In a randomized, double-blind, placebo-controlled, clinical trial involving 65 pre- and mildly hypertensive adults between the ages of 30 and 70 years who were not on blood pressure-lowering medication, supplementation with hibiscus tea (240 mL servings, 3 times/day) for a period of 6 weeks was found to significantly reduce systolic BP (-7.2 vs -1.3 mm Hg). Diastolic BP was reduced as well, though less significantly (-3.1 vs. -0.5 mm Hg), and arterial pressure reduced as well (-4.5 vs. 0.08 mm Hg), as compared to placebo. Subjects with higher systolic BP at baseline were found to have a greater response to hibiscus treatment. The authors conclude, "These results suggest daily consumption of hibiscus tea, in an amount readily incorporated into the diet, lowers BP in pre- and mildly hypertensive adults and may prove an effective component of the dietary changes recommended for people with these conditions."
"Hibiscus sabdariffa L. tea (tisane) lowers blood pressure in prehypertensive and mildly hypertensive adults," McKay DL, Chen CY, et al, J Nutr, 2010; 140(2): 298-303. (Address: Antioxidants Research Laboratory; Energy Metabolism Laboratory, Jean Mayer USDA Human Nutrition Research Center on Aging at Tufts University, Boston, MA 02111, USA. E-mail: firstname.lastname@example.org ).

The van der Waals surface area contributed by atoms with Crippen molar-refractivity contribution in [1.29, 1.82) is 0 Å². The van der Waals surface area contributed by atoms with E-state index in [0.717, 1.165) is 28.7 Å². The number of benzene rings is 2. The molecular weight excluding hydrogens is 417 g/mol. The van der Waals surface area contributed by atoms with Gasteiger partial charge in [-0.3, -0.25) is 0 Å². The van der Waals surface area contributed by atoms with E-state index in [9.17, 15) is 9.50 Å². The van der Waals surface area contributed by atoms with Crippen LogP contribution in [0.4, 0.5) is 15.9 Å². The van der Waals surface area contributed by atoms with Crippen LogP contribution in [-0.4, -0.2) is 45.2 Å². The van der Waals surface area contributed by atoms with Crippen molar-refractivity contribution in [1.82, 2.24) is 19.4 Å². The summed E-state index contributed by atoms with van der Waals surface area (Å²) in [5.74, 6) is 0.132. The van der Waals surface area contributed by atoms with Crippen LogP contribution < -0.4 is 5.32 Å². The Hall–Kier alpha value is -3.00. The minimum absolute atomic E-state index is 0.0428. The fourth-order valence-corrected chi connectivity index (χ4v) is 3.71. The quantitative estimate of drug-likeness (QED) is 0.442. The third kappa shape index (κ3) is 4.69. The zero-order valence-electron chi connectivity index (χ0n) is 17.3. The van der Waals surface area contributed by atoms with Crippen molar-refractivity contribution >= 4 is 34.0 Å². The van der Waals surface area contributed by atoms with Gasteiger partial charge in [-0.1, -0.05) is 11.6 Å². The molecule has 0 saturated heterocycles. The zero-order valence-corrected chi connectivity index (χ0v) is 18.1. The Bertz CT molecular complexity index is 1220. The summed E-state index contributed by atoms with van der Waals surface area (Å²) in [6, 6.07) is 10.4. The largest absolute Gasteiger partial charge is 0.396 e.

Folate Deficiency May Be Linked to Depressive Symptoms in Men
In a cross-sectional, population-based study involving 1,681 subjects between the ages of 30 and 64 years, men consuming more folate were found to have a reduced odds of experiencing depression. Subjects were administered the Center for Epidemiologic Studies Depression scale (CES-D). Subjects in the middle and uppermost tertile of plasma folate were found to have a 39-40% reduced odds of elevated CES-D (> or = 16) in women. However, results of the Health Eating Index (HEI total) was found to confound this association in women and men. According to structural equation modeling, plasma folate was found to completely mediate the inverse HEI(total)-CES-D association in men, particularly for higher intakes of fruits, total vegetables, total grains, whole grains, milk and lower discretionary energy. The authors conclude, "Depressive symptoms in our study may be alleviated by improving overall dietary quality, with plasma folate playing a potential mediating role only a mong men."